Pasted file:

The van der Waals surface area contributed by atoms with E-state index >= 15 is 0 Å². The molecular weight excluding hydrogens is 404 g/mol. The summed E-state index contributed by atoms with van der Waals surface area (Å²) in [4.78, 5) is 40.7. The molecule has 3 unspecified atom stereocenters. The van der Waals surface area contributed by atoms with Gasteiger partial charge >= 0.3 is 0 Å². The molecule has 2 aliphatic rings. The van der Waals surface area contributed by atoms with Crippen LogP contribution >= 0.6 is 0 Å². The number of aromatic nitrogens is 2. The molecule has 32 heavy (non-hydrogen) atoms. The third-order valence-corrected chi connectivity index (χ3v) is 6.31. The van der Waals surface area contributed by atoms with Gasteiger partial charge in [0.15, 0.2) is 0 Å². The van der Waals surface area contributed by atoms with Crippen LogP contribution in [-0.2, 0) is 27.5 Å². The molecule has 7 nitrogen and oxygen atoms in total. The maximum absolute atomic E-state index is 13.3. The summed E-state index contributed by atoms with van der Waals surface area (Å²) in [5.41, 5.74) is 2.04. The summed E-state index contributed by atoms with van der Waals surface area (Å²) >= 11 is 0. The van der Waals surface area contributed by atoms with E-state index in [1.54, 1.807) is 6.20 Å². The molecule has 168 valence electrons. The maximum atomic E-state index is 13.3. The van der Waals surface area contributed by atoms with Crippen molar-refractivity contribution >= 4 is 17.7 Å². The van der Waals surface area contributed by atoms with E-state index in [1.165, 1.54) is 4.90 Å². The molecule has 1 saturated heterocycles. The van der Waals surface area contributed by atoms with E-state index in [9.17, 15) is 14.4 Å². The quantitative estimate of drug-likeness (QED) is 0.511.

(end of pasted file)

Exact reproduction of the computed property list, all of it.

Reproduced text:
The van der Waals surface area contributed by atoms with E-state index >= 15 is 0 Å². The molecular weight excluding hydrogens is 404 g/mol. The summed E-state index contributed by atoms with van der Waals surface area (Å²) in [4.78, 5) is 40.7. The molecule has 3 unspecified atom stereocenters. The van der Waals surface area contributed by atoms with Gasteiger partial charge >= 0.3 is 0 Å². The molecule has 2 aliphatic rings. The van der Waals surface area contributed by atoms with Crippen LogP contribution >= 0.6 is 0 Å². The number of aromatic nitrogens is 2. The molecule has 32 heavy (non-hydrogen) atoms. The third-order valence-corrected chi connectivity index (χ3v) is 6.31. The van der Waals surface area contributed by atoms with Gasteiger partial charge in [0.15, 0.2) is 0 Å². The van der Waals surface area contributed by atoms with Crippen LogP contribution in [-0.2, 0) is 27.5 Å². The molecule has 7 nitrogen and oxygen atoms in total. The maximum absolute atomic E-state index is 13.3. The summed E-state index contributed by atoms with van der Waals surface area (Å²) in [5.41, 5.74) is 2.04. The summed E-state index contributed by atoms with van der Waals surface area (Å²) >= 11 is 0. The van der Waals surface area contributed by atoms with E-state index in [1.54, 1.807) is 6.20 Å². The molecule has 168 valence electrons. The maximum atomic E-state index is 13.3. The van der Waals surface area contributed by atoms with Crippen molar-refractivity contribution >= 4 is 17.7 Å². The van der Waals surface area contributed by atoms with E-state index in [1.165, 1.54) is 4.90 Å². The molecule has 1 saturated heterocycles. The van der Waals surface area contributed by atoms with E-state index in [9.17, 15) is 14.4 Å². The quantitative estimate of drug-likeness (QED) is 0.511.